'I saw your article, Shannon.'
Normally these four words would make me swell with pride, but lately they have been making me wince.
Recently I had a story published in Offspring Magazine, a West Australian parenting and lifestyle magazine. It was about having a Caesarian section.
Back in 2007 when I was pregnant with the Bombshell I knew everything about babies. As you do when you are pregnant for the first time. I was going to have a natural labour with minimal intervention. I went to all the pre-natal classes - all of them - except the one about epidurals and c-sections, because there was no way I was ever going to have one of those. Ever.
So after I had been in labour for about 24 hours, and the doctor told me I needed an emergency Caesar my first reaction was 'no thankyou.'
In reality was probably more like, 'no way [sob], you're not cutting me open [wail], I am going to push [argh], Caesars are scary. I won't be able to walk. I won't be able to hold my baby. I will have a massive smiley face scar on my stomach forever [arghhhhh. sob. wail].'
Obviously I wasn't the first women to have this reaction, as he just gently smiled and pushed the consent form at me.
I cried the entire time.
In hindsight it was a necessary and straightforward process, but at the time it was devastating. Not only was there the (completely wrong) impression that I had already failed as a mother, but I had this misguided fear brought about by ignorance. It turns out my knowledge about Caesars were based on information from approximately 1957. A little outdated shall we say.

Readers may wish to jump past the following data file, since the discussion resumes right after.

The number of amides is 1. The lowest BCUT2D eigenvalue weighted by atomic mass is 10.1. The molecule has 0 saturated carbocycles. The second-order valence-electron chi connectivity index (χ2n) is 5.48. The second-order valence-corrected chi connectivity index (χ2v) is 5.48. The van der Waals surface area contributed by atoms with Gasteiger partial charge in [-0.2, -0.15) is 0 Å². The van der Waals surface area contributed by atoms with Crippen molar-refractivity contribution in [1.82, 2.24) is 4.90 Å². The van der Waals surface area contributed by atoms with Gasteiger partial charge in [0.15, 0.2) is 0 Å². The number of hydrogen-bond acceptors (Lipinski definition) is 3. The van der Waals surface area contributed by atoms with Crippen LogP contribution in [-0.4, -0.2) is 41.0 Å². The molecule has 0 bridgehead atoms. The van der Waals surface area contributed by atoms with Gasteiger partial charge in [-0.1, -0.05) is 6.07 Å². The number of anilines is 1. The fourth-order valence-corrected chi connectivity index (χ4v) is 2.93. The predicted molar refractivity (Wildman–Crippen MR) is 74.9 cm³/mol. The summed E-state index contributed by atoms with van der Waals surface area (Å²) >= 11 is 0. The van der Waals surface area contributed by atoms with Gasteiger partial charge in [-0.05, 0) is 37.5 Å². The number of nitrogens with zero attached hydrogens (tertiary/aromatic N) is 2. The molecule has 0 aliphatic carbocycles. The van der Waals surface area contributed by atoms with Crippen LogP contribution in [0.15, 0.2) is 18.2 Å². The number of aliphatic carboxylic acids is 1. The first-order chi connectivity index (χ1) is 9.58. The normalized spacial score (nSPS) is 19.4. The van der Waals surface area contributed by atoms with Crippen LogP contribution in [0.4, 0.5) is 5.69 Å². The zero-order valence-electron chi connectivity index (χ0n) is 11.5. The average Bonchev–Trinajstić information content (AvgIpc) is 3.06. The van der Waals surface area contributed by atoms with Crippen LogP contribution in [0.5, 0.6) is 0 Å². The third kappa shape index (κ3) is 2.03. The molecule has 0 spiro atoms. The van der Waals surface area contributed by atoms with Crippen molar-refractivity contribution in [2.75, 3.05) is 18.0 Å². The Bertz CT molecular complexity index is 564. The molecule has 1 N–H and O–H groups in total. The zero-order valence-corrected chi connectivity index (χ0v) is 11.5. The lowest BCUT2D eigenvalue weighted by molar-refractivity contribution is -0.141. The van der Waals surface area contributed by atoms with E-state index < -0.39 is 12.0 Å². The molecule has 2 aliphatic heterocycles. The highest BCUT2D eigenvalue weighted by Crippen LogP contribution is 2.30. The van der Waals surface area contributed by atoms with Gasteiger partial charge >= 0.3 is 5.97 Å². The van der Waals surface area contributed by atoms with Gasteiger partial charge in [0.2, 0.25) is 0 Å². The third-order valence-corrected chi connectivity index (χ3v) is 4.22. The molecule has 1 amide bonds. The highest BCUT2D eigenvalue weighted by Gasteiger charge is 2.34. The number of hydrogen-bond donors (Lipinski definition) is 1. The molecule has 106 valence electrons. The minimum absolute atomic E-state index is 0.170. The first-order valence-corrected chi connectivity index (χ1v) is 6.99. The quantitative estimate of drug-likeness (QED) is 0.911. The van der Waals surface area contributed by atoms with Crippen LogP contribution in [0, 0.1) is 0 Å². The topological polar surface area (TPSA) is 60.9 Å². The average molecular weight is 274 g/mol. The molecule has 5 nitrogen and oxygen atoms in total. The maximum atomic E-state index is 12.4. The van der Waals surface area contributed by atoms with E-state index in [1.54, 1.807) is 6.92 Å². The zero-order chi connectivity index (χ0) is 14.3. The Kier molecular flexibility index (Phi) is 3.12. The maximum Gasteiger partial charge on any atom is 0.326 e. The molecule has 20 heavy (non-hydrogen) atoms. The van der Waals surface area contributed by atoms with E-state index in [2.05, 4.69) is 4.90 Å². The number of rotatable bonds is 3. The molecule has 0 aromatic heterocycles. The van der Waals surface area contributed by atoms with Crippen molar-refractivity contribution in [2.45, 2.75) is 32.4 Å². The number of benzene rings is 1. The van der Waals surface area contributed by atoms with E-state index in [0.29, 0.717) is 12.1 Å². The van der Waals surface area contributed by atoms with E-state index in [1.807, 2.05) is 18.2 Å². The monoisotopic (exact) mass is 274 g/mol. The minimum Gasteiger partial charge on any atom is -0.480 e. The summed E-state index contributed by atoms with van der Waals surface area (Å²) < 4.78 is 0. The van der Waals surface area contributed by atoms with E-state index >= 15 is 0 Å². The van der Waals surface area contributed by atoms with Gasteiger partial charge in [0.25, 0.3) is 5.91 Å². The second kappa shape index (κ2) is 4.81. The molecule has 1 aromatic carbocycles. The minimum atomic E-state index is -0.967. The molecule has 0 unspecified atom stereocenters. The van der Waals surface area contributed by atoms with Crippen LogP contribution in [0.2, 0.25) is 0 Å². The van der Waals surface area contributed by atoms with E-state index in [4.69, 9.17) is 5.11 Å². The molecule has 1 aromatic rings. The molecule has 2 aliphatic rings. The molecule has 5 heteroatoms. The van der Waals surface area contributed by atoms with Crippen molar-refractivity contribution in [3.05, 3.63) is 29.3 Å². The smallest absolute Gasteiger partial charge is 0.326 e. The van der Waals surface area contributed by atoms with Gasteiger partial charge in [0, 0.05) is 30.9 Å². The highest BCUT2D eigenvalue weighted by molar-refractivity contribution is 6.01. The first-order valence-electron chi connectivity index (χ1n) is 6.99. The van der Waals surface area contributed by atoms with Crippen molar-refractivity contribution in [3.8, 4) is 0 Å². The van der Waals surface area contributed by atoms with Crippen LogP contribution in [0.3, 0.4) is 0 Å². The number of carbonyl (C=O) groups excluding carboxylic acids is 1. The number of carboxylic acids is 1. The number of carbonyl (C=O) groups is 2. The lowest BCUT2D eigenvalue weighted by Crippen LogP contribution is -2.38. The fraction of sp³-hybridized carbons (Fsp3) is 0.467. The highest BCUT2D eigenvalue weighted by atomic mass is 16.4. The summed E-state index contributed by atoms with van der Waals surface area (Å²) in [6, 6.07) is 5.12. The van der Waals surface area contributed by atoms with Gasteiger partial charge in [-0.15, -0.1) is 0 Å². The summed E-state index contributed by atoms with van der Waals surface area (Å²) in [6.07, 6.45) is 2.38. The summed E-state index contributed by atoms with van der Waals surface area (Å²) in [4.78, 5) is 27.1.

If I hadn't been so arrogant to assume that 'it would never happen to me', maybe I would have gone to the pre-natal class and discovered that they're really not so bad. Certainly not worth crying over.
I went on to have two more Caesars. And with the experience of the first behind me (and actually attending the class) that bit of knowledge meant that I went into it knowing it wasn't the end of the world.
So I wanted to write an article for women like me, who think (rightly or wrongly) they will never need a Caesar, and so never seek out the information. Because even if only one of those women then end up needing a Caesar, maybe she will not cry the entire time, because they will remember my article, and think 'she survived and it wasn't that bad.'
I should mention that my obstetrician did give me a photocopied page about the possibility of needing an emergency c-section. I did read it at the time, but it focused on the risks and statistics and not the experience of it. I wanted my article to focus on the experience.
Of course, a lot of the experience is terribly undignified and involves complete strangers poking, prodding, shaving, sticking things in and pulling things out of you. Looking, looking, always looking at your lady parts. Like a normal delivery, but with more cutting and tubes. And a lot more witnesses.
So I wrote my story. And in my usual style I over-shared. I talked about pubic hair and watching myself be catheterised. I wrote about the sponge bath and the naked fat bottom. I wrote about farting.
So this is why I was shuddering when people mentioned they saw my article. Were they looking at me picturing me sweep up a pile of shaved pubic hair.
Just like you are now.
Sorry about that.